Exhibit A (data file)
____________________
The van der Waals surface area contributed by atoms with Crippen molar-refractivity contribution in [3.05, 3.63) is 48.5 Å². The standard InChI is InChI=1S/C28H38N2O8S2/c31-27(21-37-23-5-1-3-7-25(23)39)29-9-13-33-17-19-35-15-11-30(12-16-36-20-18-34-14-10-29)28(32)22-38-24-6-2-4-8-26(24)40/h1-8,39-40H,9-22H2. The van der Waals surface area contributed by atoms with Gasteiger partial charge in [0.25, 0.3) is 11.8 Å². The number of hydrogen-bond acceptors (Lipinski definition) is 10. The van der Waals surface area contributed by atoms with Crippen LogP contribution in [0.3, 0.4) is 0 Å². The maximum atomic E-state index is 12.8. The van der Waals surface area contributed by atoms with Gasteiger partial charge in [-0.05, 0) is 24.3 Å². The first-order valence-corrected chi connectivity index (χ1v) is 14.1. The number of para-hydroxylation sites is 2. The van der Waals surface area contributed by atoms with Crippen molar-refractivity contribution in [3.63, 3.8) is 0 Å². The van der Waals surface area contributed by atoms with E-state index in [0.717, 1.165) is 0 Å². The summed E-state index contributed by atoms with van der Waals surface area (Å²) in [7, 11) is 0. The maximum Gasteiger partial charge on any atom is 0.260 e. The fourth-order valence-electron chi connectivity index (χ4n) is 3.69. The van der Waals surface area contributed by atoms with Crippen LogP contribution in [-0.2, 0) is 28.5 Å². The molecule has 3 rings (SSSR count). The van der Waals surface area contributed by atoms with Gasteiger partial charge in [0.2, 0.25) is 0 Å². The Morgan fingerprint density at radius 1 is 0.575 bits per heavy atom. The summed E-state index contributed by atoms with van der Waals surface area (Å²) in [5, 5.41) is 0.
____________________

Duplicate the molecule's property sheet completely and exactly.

The van der Waals surface area contributed by atoms with Crippen molar-refractivity contribution in [3.05, 3.63) is 48.5 Å². The standard InChI is InChI=1S/C28H38N2O8S2/c31-27(21-37-23-5-1-3-7-25(23)39)29-9-13-33-17-19-35-15-11-30(12-16-36-20-18-34-14-10-29)28(32)22-38-24-6-2-4-8-26(24)40/h1-8,39-40H,9-22H2. The van der Waals surface area contributed by atoms with Gasteiger partial charge in [0.25, 0.3) is 11.8 Å². The number of hydrogen-bond acceptors (Lipinski definition) is 10. The van der Waals surface area contributed by atoms with Crippen LogP contribution in [0.3, 0.4) is 0 Å². The maximum atomic E-state index is 12.8. The van der Waals surface area contributed by atoms with Gasteiger partial charge in [-0.05, 0) is 24.3 Å². The first-order valence-corrected chi connectivity index (χ1v) is 14.1. The number of para-hydroxylation sites is 2. The van der Waals surface area contributed by atoms with Crippen molar-refractivity contribution in [3.63, 3.8) is 0 Å². The van der Waals surface area contributed by atoms with E-state index in [0.717, 1.165) is 0 Å². The summed E-state index contributed by atoms with van der Waals surface area (Å²) in [7, 11) is 0. The maximum Gasteiger partial charge on any atom is 0.260 e. The fourth-order valence-electron chi connectivity index (χ4n) is 3.69. The van der Waals surface area contributed by atoms with Crippen LogP contribution in [-0.2, 0) is 28.5 Å². The molecule has 3 rings (SSSR count). The van der Waals surface area contributed by atoms with Gasteiger partial charge in [0.2, 0.25) is 0 Å². The Morgan fingerprint density at radius 1 is 0.575 bits per heavy atom. The summed E-state index contributed by atoms with van der Waals surface area (Å²) in [5, 5.41) is 0.